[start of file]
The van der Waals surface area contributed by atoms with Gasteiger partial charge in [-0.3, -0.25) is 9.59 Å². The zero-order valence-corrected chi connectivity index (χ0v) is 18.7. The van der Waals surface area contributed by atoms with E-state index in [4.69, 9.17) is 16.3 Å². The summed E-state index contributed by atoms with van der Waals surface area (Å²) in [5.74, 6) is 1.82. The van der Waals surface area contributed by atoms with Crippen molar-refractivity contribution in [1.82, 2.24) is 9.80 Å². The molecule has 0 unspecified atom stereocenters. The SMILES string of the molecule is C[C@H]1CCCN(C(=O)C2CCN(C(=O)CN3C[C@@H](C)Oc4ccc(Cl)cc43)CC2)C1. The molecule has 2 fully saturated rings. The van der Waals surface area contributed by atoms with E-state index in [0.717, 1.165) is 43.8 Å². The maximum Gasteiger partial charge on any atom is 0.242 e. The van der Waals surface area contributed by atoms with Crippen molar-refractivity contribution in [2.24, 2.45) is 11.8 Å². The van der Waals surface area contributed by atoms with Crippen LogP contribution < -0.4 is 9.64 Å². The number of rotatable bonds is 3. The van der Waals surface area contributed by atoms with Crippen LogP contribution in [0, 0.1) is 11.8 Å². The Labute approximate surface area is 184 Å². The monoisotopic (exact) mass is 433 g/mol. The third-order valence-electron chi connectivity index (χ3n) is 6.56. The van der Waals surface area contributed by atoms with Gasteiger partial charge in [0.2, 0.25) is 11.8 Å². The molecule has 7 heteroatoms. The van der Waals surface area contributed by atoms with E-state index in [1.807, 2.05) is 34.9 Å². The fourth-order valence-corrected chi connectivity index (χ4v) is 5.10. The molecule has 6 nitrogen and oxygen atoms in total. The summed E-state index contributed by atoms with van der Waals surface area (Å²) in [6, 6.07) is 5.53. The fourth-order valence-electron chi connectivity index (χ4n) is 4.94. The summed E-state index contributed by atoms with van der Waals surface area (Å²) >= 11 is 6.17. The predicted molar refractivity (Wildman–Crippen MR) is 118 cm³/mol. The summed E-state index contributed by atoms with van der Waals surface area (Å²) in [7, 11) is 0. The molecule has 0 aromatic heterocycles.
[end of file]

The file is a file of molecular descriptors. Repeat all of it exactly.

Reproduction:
The van der Waals surface area contributed by atoms with Gasteiger partial charge in [-0.3, -0.25) is 9.59 Å². The zero-order valence-corrected chi connectivity index (χ0v) is 18.7. The van der Waals surface area contributed by atoms with E-state index in [4.69, 9.17) is 16.3 Å². The summed E-state index contributed by atoms with van der Waals surface area (Å²) in [5.74, 6) is 1.82. The van der Waals surface area contributed by atoms with Crippen molar-refractivity contribution in [1.82, 2.24) is 9.80 Å². The molecule has 0 unspecified atom stereocenters. The SMILES string of the molecule is C[C@H]1CCCN(C(=O)C2CCN(C(=O)CN3C[C@@H](C)Oc4ccc(Cl)cc43)CC2)C1. The molecule has 2 fully saturated rings. The van der Waals surface area contributed by atoms with E-state index in [0.717, 1.165) is 43.8 Å². The maximum Gasteiger partial charge on any atom is 0.242 e. The van der Waals surface area contributed by atoms with Crippen molar-refractivity contribution in [2.24, 2.45) is 11.8 Å². The van der Waals surface area contributed by atoms with Crippen LogP contribution < -0.4 is 9.64 Å². The number of rotatable bonds is 3. The van der Waals surface area contributed by atoms with Crippen LogP contribution in [0, 0.1) is 11.8 Å². The Labute approximate surface area is 184 Å². The monoisotopic (exact) mass is 433 g/mol. The third-order valence-electron chi connectivity index (χ3n) is 6.56. The van der Waals surface area contributed by atoms with Gasteiger partial charge in [0.2, 0.25) is 11.8 Å². The molecule has 7 heteroatoms. The van der Waals surface area contributed by atoms with E-state index in [1.807, 2.05) is 34.9 Å². The fourth-order valence-corrected chi connectivity index (χ4v) is 5.10. The molecule has 6 nitrogen and oxygen atoms in total. The summed E-state index contributed by atoms with van der Waals surface area (Å²) in [6, 6.07) is 5.53. The fourth-order valence-electron chi connectivity index (χ4n) is 4.94. The summed E-state index contributed by atoms with van der Waals surface area (Å²) >= 11 is 6.17. The predicted molar refractivity (Wildman–Crippen MR) is 118 cm³/mol. The summed E-state index contributed by atoms with van der Waals surface area (Å²) in [7, 11) is 0. The molecule has 0 aromatic heterocycles.